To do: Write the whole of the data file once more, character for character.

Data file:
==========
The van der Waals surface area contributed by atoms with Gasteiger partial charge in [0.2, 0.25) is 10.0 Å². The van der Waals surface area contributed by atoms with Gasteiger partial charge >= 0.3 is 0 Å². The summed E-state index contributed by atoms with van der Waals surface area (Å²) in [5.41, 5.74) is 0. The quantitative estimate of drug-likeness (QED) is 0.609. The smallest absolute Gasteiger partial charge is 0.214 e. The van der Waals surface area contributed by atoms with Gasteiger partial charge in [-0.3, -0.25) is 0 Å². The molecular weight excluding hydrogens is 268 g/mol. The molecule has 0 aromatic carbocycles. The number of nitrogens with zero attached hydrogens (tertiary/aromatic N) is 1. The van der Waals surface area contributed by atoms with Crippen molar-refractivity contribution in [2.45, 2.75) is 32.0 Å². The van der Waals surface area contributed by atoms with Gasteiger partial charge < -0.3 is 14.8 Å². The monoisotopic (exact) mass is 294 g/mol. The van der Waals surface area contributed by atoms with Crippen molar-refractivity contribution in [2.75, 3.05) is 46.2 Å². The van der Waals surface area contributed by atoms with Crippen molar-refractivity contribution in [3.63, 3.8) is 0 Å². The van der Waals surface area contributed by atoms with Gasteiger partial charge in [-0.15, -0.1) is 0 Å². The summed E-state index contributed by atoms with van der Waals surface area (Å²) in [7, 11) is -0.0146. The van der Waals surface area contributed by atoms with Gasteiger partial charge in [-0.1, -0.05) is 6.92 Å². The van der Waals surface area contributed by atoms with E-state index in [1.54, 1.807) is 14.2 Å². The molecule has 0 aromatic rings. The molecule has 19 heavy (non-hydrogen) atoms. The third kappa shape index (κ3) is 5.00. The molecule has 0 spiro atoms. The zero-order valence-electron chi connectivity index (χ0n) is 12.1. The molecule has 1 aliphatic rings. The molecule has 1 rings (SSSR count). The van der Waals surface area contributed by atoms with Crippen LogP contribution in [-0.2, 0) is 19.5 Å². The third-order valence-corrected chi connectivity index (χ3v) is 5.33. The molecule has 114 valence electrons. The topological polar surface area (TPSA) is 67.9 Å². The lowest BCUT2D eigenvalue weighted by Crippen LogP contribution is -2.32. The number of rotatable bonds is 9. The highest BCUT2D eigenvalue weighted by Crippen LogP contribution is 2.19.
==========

The van der Waals surface area contributed by atoms with Gasteiger partial charge in [0.2, 0.25) is 10.0 Å². The van der Waals surface area contributed by atoms with Gasteiger partial charge >= 0.3 is 0 Å². The summed E-state index contributed by atoms with van der Waals surface area (Å²) in [5.41, 5.74) is 0. The quantitative estimate of drug-likeness (QED) is 0.609. The smallest absolute Gasteiger partial charge is 0.214 e. The van der Waals surface area contributed by atoms with Gasteiger partial charge in [-0.3, -0.25) is 0 Å². The molecular weight excluding hydrogens is 268 g/mol. The molecule has 0 aromatic carbocycles. The number of nitrogens with zero attached hydrogens (tertiary/aromatic N) is 1. The van der Waals surface area contributed by atoms with Crippen molar-refractivity contribution in [2.45, 2.75) is 32.0 Å². The van der Waals surface area contributed by atoms with Gasteiger partial charge < -0.3 is 14.8 Å². The monoisotopic (exact) mass is 294 g/mol. The van der Waals surface area contributed by atoms with Crippen molar-refractivity contribution in [2.75, 3.05) is 46.2 Å². The van der Waals surface area contributed by atoms with Crippen molar-refractivity contribution in [3.63, 3.8) is 0 Å². The van der Waals surface area contributed by atoms with Gasteiger partial charge in [-0.15, -0.1) is 0 Å². The summed E-state index contributed by atoms with van der Waals surface area (Å²) in [7, 11) is -0.0146. The van der Waals surface area contributed by atoms with Gasteiger partial charge in [-0.1, -0.05) is 6.92 Å². The van der Waals surface area contributed by atoms with E-state index in [1.54, 1.807) is 14.2 Å². The molecule has 0 aromatic rings. The molecule has 19 heavy (non-hydrogen) atoms. The third kappa shape index (κ3) is 5.00. The molecule has 0 spiro atoms. The zero-order valence-electron chi connectivity index (χ0n) is 12.1. The molecule has 1 aliphatic rings. The molecule has 1 rings (SSSR count). The van der Waals surface area contributed by atoms with Crippen LogP contribution in [-0.2, 0) is 19.5 Å². The third-order valence-corrected chi connectivity index (χ3v) is 5.33. The molecule has 114 valence electrons. The topological polar surface area (TPSA) is 67.9 Å². The lowest BCUT2D eigenvalue weighted by Crippen LogP contribution is -2.32. The number of rotatable bonds is 9. The highest BCUT2D eigenvalue weighted by Crippen LogP contribution is 2.19.